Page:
OEB’s pre-Conference workshops are the place to get hands-on experience with the practical side of e-learning. They’re also the place to share and learn new specialist knowledge and to stay at the forefront of developments in learning technology. Jane Bozarth is a veteran classroom trainer specialising in low-cost solutions. Her workshop, a Social Media for Learning Clinic, touches a subject that is an abiding interest for her and was the impetus for her bestseller, Social Media for Trainers. We got in touch with her to find out all about the many different shapes and sizes of social learning in the workplace.
How does the concept of “social learning” go beyond the tools it uses?
Social learning is not new: it’s how we learn most everything, all the time, and always have. It’s how you learn to speak your native language: your parents don’t sit you down and drill you on verb forms. It’s how you learn to get along with schoolmates, or in a new workplace. We learn by living in the world. Social tools help that happen on a larger scale.
There’s a whole range of social tools out there – in what different ways can they be applied to assist learning?
Oh goodness! I’ve written so much about that. Let’s see… organizations can offer information that ties formal learning to other opportunities. For instance, UCLA’s Powell Library has an Instagram account that features items in the library that connect to programmes offered at the school. I know of a professor who has students stage chemistry experiments, uses a phone camera to capture them with commentary about process and findings, and uploads them to a course video account. Via a tool like Periscope or Skype, you can bring in a guest like a subject-matter expert, author, or witness to a noteworthy event. Students can upload and share work like art, or book reports, or images that capture an idea from a course — with each other or with the world. Students in different locations can work collaboratively on a project via a wiki, Google Doc, or a similar tool.
How do social tools improve learning in the workplace?
The ability to find and connect with experts and peers across your organization or industry is amazing. Where so much of that used to be a matter of happenstance, often supported by face- to-face or email communication, there is now a great capacity for free-flowing conversation and help whenever you need it. And there is a lot to be said about the social nature of that communication for learning: In a firm where an email is visible only to the people copied in, and then when the sender leaves the company, it’s deleted. Having conversations in a more public place means others can watch and take information away, or maybe even join in. You can see what others are reading, what new ideas are catching on. You can see where others share your struggles and connect with them to work on that together. Google is great when you know what you’re looking for, but that’s not always the case at work. I often say that Google gives me links, but Twitter gives me answers.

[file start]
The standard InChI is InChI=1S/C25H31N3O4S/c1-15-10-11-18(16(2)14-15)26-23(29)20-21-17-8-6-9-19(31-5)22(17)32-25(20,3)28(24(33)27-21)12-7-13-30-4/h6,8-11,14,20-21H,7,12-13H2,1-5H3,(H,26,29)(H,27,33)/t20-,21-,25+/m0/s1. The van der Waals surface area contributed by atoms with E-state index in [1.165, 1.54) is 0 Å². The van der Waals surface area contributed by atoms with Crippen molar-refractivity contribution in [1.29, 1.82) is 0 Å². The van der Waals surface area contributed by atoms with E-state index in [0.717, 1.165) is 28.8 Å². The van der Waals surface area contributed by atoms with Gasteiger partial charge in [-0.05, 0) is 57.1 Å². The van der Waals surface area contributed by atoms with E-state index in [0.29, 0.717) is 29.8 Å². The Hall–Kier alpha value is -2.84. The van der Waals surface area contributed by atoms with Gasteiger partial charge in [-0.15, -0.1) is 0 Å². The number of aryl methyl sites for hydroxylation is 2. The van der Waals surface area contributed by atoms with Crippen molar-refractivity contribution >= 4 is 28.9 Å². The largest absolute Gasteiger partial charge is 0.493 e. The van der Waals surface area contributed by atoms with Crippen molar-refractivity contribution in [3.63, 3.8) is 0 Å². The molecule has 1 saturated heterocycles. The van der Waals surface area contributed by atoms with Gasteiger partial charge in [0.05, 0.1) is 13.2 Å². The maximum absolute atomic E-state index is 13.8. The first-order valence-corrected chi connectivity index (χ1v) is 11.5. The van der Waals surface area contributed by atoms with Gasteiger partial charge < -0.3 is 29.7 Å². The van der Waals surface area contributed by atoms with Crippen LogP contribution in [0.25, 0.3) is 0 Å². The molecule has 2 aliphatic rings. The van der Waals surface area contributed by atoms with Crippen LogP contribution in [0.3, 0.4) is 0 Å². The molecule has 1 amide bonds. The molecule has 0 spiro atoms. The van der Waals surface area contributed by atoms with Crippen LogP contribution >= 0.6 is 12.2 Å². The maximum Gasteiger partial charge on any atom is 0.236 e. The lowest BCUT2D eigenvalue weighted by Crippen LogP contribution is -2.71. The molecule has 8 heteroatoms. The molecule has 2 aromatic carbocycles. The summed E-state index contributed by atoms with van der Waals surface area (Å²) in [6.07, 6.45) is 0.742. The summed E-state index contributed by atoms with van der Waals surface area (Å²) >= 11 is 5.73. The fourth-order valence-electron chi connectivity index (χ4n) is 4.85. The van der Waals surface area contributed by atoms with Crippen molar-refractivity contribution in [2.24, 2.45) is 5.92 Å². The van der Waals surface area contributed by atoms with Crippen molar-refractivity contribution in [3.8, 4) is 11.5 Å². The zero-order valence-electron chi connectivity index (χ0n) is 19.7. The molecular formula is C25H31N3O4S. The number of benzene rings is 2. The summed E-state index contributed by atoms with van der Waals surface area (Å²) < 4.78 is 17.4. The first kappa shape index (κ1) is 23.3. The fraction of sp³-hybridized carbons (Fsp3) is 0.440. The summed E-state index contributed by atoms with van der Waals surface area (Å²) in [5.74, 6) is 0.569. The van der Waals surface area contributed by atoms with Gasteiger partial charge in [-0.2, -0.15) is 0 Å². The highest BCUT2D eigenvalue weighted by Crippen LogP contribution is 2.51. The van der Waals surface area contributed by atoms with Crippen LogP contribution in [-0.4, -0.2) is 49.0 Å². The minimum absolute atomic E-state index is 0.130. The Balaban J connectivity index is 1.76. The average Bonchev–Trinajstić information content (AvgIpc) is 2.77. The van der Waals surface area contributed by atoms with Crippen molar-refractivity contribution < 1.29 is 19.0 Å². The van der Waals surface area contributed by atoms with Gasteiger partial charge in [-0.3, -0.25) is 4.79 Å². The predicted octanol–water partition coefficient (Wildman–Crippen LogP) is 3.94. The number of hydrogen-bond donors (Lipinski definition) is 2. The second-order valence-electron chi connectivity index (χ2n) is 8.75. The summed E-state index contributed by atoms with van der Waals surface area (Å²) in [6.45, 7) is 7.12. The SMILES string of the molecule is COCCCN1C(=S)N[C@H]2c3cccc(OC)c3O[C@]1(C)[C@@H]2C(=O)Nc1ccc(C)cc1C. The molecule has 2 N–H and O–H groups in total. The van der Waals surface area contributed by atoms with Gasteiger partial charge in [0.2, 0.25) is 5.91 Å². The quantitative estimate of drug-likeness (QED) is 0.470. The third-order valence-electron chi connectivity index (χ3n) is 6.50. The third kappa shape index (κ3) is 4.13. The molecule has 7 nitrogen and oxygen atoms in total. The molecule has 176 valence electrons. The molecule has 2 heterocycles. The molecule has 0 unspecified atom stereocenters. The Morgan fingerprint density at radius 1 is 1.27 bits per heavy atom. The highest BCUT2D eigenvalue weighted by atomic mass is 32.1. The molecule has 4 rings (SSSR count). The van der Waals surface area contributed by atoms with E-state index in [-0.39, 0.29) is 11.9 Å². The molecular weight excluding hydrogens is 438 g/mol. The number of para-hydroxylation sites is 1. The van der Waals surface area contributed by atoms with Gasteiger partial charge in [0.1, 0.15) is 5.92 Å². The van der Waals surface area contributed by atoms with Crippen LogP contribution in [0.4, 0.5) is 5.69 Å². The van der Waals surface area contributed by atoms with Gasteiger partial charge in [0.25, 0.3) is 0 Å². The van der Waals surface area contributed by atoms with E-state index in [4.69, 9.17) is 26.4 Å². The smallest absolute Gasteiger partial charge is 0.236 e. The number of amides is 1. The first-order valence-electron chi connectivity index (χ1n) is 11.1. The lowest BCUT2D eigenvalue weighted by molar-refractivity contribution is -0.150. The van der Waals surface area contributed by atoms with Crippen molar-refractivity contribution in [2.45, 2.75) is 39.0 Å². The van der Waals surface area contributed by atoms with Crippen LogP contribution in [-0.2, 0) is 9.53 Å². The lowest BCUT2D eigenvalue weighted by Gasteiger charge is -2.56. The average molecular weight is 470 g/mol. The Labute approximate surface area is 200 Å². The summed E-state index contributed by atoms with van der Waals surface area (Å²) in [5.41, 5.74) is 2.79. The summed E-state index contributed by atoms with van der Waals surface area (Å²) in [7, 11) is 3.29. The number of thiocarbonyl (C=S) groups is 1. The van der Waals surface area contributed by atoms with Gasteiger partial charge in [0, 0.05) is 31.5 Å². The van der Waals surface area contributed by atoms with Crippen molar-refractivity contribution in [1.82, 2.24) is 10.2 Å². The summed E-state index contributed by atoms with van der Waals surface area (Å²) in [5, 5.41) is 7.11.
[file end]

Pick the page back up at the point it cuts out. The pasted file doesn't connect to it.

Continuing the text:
In what other ways than formally do people learn in the workplace?
Well, as I’ve said, social learning applies there, too. A great deal of what we learn is via necessity: we have to solve a problem; we have to find an answer; we have to locate a resource. This rarely happens by just sitting in a class. We learn by watching each other, by talking with others. We learn by trial and error. We learn by having good mentors, and we sometimes learn the wrong things from the wrong people. We learn via Internet searches and self-directed research. Often I know I learn via the “Hey, Joe!” method, as in, “Hey, Joe, can you show me how to run that spreadsheet?”
What benefits do social tools offer in the workplace that they do not offer in an academic environment?
I am careful not to try and make too much distinction here, but I wonder whether the average college student — especially an undergraduate — needs a virtual network of the same range and size as most knowledge workers. The student usually doesn’t try to cross silos, as do those of us in an organization, for example, when communicate with HR, marketing, and research all at once – across four locations.
And workplaces often don’t have the same technology structure as a school or university, which nowadays is likely to have a fairly sophisticated content-management system with things like discussion-board capabilities.
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